Andy Richardson: I may forget mum’s birthday but I give her undying love

By Andy Richardson | Weekend | Published:

I forgot her birthday. And given the reminders from a helpful sister and loving father, forgetting was no mean feat. Easier to remember, easier to dutifully go and buy a card, easier to do acknowledge my mother’s birthday there and then than to prevaricate and….. forget. So I took the difficult option, trusted my fallible self to remember later on and when I spoke to my father on the day of my mother’s birthday blustered some nonsense about going round at the weekend with a gift. I. Am. Hopeless.

It’s not as if I’d not had 49 years in which to come up to speed. But while a brilliant sister and laid back brother have embedded the date in their memory banks, the best I’ve done is lodge the special day in, erm . . .

I ought to point out that I’m equally inept and remembering other birthdays. I can pinpoint the special day of she who must be obeyed to within three days, though I’d have as much chance as getting it right as I would have of sticking £100 on the winner of the Grand National.

It’s the same story with my dad. November’s the best I can manage. My nephew is February, I think, or is that March as well? Gah. I don’t know. I can manage my son – though, when things get sketchy, I have been known to refer to the tattoo in my inner bicep, where it’s helpfully inked. My sister is easy – January 30 – my late nan was simple too – April Fool’s Day – while uncle’s straightforward. It’s December 30, or 31st. One of the two. And yet, oddly, I remember my own.

I hurried to my parents’ three days after my mother’s birthday, laden with flowers and useless excuses. She Who Must Be Obeyed was sunshine and light, my mother was magnanimity itself while my father graciously decided not to comment on the thoughtless inability of his number two son to stick a date in his three calendars. Thanks dad. Sorry.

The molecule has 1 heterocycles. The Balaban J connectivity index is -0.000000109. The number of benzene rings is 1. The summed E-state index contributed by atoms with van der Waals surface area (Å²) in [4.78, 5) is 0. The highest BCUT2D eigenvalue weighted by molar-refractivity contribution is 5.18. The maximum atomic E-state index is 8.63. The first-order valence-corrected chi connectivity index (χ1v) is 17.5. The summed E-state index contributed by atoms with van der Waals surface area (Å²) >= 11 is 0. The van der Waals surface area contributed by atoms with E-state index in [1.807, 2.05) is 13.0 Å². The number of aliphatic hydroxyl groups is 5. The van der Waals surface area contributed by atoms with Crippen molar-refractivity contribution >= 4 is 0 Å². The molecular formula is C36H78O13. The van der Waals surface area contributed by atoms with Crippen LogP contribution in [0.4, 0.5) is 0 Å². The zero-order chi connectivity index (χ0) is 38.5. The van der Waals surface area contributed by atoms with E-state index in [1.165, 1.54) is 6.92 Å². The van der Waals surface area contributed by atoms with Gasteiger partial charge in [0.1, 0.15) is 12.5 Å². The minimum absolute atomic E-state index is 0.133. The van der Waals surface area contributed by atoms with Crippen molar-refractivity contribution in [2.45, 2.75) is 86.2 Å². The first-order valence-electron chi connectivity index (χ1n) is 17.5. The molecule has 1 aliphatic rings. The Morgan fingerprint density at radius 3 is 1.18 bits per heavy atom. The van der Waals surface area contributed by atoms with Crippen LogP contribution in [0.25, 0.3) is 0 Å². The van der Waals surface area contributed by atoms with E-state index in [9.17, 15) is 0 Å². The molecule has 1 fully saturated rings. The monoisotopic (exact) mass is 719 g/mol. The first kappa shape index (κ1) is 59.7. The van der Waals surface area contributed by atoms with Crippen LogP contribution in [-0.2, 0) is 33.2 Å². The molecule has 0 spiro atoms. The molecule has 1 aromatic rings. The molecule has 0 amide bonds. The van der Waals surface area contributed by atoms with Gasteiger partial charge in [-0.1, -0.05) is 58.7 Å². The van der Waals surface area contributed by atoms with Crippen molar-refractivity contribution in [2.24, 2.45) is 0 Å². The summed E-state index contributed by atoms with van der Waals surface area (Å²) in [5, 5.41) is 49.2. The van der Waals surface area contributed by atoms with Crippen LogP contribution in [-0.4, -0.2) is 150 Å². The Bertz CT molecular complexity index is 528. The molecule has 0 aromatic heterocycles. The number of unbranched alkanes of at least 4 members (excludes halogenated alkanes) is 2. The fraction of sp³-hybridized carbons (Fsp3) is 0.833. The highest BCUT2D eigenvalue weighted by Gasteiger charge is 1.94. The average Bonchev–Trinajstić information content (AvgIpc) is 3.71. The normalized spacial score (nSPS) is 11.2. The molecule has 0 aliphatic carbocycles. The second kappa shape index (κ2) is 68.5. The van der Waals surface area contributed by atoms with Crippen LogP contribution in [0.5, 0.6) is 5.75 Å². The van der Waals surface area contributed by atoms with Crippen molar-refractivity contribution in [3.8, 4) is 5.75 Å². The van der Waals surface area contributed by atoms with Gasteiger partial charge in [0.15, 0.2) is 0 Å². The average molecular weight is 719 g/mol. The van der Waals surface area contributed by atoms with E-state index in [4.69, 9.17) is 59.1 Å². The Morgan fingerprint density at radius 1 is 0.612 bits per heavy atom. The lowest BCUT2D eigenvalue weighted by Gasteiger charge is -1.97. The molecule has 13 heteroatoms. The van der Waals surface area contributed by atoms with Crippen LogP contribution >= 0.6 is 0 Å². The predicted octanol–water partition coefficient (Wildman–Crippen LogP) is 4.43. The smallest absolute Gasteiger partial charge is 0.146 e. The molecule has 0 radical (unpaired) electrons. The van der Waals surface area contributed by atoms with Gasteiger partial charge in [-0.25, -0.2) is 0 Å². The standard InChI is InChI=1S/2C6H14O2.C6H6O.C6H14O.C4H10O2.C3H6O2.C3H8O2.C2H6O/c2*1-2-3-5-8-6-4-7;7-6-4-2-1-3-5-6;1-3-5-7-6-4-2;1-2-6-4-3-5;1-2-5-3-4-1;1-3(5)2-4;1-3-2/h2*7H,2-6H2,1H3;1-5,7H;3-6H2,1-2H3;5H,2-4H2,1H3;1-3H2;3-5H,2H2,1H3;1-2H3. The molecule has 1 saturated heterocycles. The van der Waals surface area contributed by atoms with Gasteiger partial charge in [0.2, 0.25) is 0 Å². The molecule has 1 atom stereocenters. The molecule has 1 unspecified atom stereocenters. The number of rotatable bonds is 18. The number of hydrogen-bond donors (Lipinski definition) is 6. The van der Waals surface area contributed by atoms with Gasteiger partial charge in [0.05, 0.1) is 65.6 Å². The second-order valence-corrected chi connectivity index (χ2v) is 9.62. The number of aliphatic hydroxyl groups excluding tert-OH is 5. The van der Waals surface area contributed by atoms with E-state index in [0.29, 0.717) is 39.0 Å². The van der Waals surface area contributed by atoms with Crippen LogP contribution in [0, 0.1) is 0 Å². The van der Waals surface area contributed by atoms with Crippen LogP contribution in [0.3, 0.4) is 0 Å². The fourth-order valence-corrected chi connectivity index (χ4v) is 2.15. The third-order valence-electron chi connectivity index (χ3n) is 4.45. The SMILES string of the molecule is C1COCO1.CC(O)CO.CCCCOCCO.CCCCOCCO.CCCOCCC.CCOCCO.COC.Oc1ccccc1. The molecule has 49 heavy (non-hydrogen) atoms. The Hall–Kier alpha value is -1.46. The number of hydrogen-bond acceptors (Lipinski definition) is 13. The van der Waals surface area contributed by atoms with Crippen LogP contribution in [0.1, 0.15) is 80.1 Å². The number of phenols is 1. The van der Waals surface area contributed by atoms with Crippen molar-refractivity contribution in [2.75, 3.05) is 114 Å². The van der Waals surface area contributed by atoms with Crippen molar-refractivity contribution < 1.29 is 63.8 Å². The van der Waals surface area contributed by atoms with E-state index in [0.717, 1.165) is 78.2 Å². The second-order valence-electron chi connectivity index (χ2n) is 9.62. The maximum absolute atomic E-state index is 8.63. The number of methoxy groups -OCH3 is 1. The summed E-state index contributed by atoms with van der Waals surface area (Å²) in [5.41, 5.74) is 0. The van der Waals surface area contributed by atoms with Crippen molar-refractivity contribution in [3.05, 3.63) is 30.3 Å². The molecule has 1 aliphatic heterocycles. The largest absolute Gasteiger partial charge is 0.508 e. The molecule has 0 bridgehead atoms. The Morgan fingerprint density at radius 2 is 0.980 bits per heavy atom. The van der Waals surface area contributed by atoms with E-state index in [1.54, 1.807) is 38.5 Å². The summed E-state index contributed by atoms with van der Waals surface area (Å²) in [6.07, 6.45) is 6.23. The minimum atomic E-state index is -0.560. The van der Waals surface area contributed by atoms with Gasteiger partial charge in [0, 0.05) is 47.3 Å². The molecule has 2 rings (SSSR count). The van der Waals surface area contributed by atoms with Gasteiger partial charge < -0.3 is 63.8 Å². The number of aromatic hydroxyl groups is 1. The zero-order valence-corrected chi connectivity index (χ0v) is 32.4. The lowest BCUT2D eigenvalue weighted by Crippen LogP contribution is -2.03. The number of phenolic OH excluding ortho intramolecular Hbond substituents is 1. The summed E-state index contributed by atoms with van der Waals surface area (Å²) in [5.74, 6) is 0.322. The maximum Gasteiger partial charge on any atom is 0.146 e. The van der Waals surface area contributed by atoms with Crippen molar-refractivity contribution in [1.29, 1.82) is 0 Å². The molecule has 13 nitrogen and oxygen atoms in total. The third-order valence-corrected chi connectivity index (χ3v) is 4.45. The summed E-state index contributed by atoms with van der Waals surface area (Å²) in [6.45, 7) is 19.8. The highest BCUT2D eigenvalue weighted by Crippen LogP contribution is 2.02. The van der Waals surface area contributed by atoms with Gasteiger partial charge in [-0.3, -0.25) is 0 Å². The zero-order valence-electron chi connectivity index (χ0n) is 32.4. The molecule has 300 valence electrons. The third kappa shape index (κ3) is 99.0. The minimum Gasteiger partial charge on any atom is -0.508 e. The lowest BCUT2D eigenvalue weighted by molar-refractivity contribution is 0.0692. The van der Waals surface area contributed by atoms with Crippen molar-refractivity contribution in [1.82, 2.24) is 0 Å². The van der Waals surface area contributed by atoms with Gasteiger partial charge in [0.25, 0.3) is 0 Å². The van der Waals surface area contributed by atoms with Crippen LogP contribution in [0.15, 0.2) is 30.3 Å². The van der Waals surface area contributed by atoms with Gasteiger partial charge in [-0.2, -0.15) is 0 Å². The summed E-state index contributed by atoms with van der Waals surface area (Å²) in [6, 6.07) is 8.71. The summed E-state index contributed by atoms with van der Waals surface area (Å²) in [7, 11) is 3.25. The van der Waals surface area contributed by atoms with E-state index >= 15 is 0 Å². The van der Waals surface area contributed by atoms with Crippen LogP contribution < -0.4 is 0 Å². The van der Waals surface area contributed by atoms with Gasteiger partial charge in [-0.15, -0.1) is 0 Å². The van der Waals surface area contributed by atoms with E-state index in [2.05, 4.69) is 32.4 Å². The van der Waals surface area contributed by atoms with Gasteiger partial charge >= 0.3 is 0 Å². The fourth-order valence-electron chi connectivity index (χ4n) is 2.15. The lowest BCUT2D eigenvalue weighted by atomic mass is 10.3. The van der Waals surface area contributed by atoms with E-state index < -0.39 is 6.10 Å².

Wife One was forever reminding me that Clever People Have No Common Sense. And given that I had the best exam results in school, quit a PhD because I was bored and did a survey that put me in the top one percentile of brainy people in Britain, I think she may have been referring to me.

I don’t think my mother was too troubled about the fact I’d been late on her birthday. She knows me well enough to realise I’m not going to improve; that at this stage in the game it’s easier to give up hope than imagine I’ll one day make the breakthrough.

And besides, there are a million other ways I’ve shown her how much I love her over the years. For she’s ever been the biggest influence on my life, the one who’s offered support in times of crisis, the one who’s encouraged me to fly on the thermals, following my dreams and seldom coming down.

Were it not for her selflessness and devotion, I’d have checked out some time ago. During a disastrous relationship to a conwoman for whom the word duplicity was invented, she pulled me back from the brink. Having lost all, I was ready to check out. The clock was ticking. In the words of Andrea Boccelli, it was Time To Say Goodbye. Her intervention brought about a change of mind less than a minute before it’d have been too late. And I’m glad it did. I’d never have seen England beat New Zealand in the World Cup, smelled the beautiful early summer fragrance as jasmine lingers in the air, or met She Who Must Be Obeyed – a keeper if ever there was one – had she not.


I returned the favour a couple of years later. During a bout of ill health, my mom was doing her usual thing of smiling through the pain. She’d rejected the persuasive arguments of other family members to go to hospital but luckily I got through. We struck a deal and she arrived on the ward 48 hours later, just in time to be saved by doctors from a massive heart attack that in other circumstances would have turned out the lights. 1-1. And let’s stop playing that life and death game now.

So I forgot her birthday. But there have been a million and one ways down the years in which I’ve shown my gratitude and appreciation, my unconditional and undying love, my humility and respect, my sense of wonderment that one human being could be so loyal and beautiful, so kind and selfless, so sweet and tender, so much fun.

I’m getting in early for next year. I know it’s not until the something or other. But Happy Birthday Mom. Have a great day.

Andy Richardson

By Andy Richardson
Feature Writer - @andyrichardson1

Feature writer and food critic Andy Richardson interviews celebrities, writes columns and hangs out with chefs for stories that appear across all group titles.

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